The UK has witnessed year-on-year increases in the number of identified victims of modern day slavery. This does not necessarily mean this crime is increasing, but it is more likely to reflect advances in our response to this crime through identifying victims and recognising exploitation more readily. One contributing factor in the most recent rise could be attributed to the development and introduction of the Modern Slavery Bill (2015) which recognises human slavery as a crime in itself.
It is widely acknowledged that the increased ability to identify victims has necessitated the careful consideration of the support and service needs of these victims. In response to this the Thames Valley Police and Crime Commissioner (PCC) has piloted the role of ‘Independent Trauma Advisors’ (ITAs) to work with this group of victims to facilitate their access to services with a view to both ensuring their safety and enhancing their long-term well-being. The HMICFRS report released in October 2017, Stolen Freedom: The police response to modern slavery and human trafficking, encouraged police forces to give greater consideration to the vulnerability of victims, to recognise their victim-status and to adopt a more proactive approach towards these crimes.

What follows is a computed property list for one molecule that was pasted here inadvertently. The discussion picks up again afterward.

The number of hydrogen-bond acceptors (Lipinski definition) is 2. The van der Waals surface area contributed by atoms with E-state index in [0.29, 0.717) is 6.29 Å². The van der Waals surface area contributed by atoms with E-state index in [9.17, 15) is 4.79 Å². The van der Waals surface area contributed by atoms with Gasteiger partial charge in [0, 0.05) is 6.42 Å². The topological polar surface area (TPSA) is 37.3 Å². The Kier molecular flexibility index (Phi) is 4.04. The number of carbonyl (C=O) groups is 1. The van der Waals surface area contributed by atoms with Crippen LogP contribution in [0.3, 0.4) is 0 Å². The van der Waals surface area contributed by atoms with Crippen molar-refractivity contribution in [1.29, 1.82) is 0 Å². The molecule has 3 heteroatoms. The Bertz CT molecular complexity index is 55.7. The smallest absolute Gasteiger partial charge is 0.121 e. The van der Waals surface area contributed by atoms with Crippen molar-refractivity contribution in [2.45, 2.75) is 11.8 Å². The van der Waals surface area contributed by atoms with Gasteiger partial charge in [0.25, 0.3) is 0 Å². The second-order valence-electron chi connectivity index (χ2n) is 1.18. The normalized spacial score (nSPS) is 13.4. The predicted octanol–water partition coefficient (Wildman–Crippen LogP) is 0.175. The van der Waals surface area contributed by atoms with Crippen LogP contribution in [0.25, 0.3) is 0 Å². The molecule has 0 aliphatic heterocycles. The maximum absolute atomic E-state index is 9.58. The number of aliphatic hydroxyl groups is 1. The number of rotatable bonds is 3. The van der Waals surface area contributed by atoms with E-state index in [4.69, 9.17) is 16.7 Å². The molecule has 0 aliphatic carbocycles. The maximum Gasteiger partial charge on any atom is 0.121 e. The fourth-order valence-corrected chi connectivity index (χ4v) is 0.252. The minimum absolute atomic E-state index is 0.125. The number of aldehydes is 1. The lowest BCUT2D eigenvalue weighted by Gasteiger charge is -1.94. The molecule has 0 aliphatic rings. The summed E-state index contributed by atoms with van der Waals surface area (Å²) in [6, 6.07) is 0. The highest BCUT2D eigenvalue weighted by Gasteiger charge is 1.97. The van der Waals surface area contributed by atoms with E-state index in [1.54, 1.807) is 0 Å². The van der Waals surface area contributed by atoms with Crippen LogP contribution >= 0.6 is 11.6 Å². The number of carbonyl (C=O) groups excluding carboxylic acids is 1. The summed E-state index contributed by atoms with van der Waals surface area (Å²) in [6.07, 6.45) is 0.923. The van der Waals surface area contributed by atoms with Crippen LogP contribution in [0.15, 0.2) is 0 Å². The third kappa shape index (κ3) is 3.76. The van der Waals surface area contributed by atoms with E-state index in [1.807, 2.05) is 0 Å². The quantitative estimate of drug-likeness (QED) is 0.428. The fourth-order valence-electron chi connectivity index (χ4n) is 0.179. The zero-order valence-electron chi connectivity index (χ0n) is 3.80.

The Thames Valley ITA pilot project was initially seed-funded by Thames Valley’s PCC. Based on encouraging findings and a positive response to the trial from partner agencies, the Thames Valley PCC placed a successful bid to the Police Innovation Fund which provided Home Office match funding for further development and evaluation of the model from early April 2015 to end March 2017. The evaluation was undertaken by Dr Nadia Wager and Angel Wager from the University of Bedfordshire (now at University of Huddersfield).
The summary provides an overview of five reports produced by the researchers. The first report provided an overview of existing literature on forms of Modern Slavery, which was a relatively new offence when this project began. The next two empirical reports were undertaken to develop estimates of the extent of the problem of Modern Slavery in Thames Valley and to determine a methodology and estimate of the cost-benefits of the emerging Thames Valley model using case studies from the early phase of the ITA pilots. Finally, key learning and recommendations from the interim and final reports, which have been redacted due to the sensitive material they contain, are presented. To conclude, the summary outlines next steps for the Thames Valley PCC are outlined. The reports can be found below.
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